A new CSO module on childcare reveals a huge preference among parents for minding their pre-school and primary school children at home. The module reveals that only a small minority of parents wish to place their children into a creche, Montessori, or some similar arrangement despite the growing Government preference for this kind of childcare.
The Childcare module shows that between 2007 and 2016, there was a small drop in the number of children using parental childcare from 75% to 70%, but 70% is still a very high figure.
The number who use a creche, a Montessori, etc. is just 13%, up from 9% in 2007.
Figure 5 of the module appears to show big pent up demand for creches etc. among parents. It presents figures for the ‘alternative types of childcare desired by households’ and puts demand for creches etc. at 44% for pre-school children and 59% for primary school children.
However, this demand applies only to parents who are not happy with their present childcare arrangement. Figures obtained from the CSO by The Iona Institute show that only 18% of parents questioned by the CSO want an alternative to their present arrangement. (This was not revealed in the module released today). In other words, the vast majority of parents are not seeking an alternative to their present arrangement.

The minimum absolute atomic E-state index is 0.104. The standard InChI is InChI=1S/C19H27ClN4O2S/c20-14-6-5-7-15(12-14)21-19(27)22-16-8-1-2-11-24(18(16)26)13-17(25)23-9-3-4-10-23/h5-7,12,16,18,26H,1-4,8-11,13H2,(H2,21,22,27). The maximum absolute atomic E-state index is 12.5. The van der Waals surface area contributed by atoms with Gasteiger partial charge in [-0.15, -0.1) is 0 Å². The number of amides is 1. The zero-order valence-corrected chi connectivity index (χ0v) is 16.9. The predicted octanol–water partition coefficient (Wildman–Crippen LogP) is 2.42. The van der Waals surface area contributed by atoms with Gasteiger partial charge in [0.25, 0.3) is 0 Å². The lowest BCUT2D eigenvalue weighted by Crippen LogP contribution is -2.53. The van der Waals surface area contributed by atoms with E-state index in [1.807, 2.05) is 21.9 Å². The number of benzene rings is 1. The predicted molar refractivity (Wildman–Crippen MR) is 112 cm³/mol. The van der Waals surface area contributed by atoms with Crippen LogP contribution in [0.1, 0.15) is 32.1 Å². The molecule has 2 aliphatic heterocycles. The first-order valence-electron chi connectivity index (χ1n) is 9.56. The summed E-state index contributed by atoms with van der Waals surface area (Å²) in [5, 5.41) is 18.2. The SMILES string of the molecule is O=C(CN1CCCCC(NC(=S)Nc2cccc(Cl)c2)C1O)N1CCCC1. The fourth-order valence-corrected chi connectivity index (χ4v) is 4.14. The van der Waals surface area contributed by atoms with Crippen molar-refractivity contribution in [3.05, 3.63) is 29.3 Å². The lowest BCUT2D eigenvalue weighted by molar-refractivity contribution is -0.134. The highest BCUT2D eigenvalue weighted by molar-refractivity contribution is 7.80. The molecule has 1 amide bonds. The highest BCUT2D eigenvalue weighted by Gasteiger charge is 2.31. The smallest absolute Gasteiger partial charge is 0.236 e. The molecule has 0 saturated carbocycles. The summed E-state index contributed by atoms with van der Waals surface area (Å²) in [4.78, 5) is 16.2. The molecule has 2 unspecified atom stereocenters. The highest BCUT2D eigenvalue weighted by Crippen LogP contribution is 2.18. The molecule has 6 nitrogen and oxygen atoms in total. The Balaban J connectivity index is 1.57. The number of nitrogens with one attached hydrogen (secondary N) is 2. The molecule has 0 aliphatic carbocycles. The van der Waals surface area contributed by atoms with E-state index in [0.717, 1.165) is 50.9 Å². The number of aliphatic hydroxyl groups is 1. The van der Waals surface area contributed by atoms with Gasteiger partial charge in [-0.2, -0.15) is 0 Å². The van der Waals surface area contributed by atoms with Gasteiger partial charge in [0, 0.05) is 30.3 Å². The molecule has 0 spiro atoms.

The seemingly high pent-up demand for creche, etc., applies only among the 18% who are seeking an alternative to their present childcare arrangement.
The Government is pouring more and more resources into paid, institutional childcare. This is not justified by demand for this form of childcare. The Government must also cater to the needs of parents who want to mind their children in other ways. By far the most popular way is parental care at home. The Government cannot continue to neglect this group of parents by continuing to discriminate in favour of subsidised daycare. It must adopt a much fairer policy that properly responds to the wishes of parents.
July 6, 2017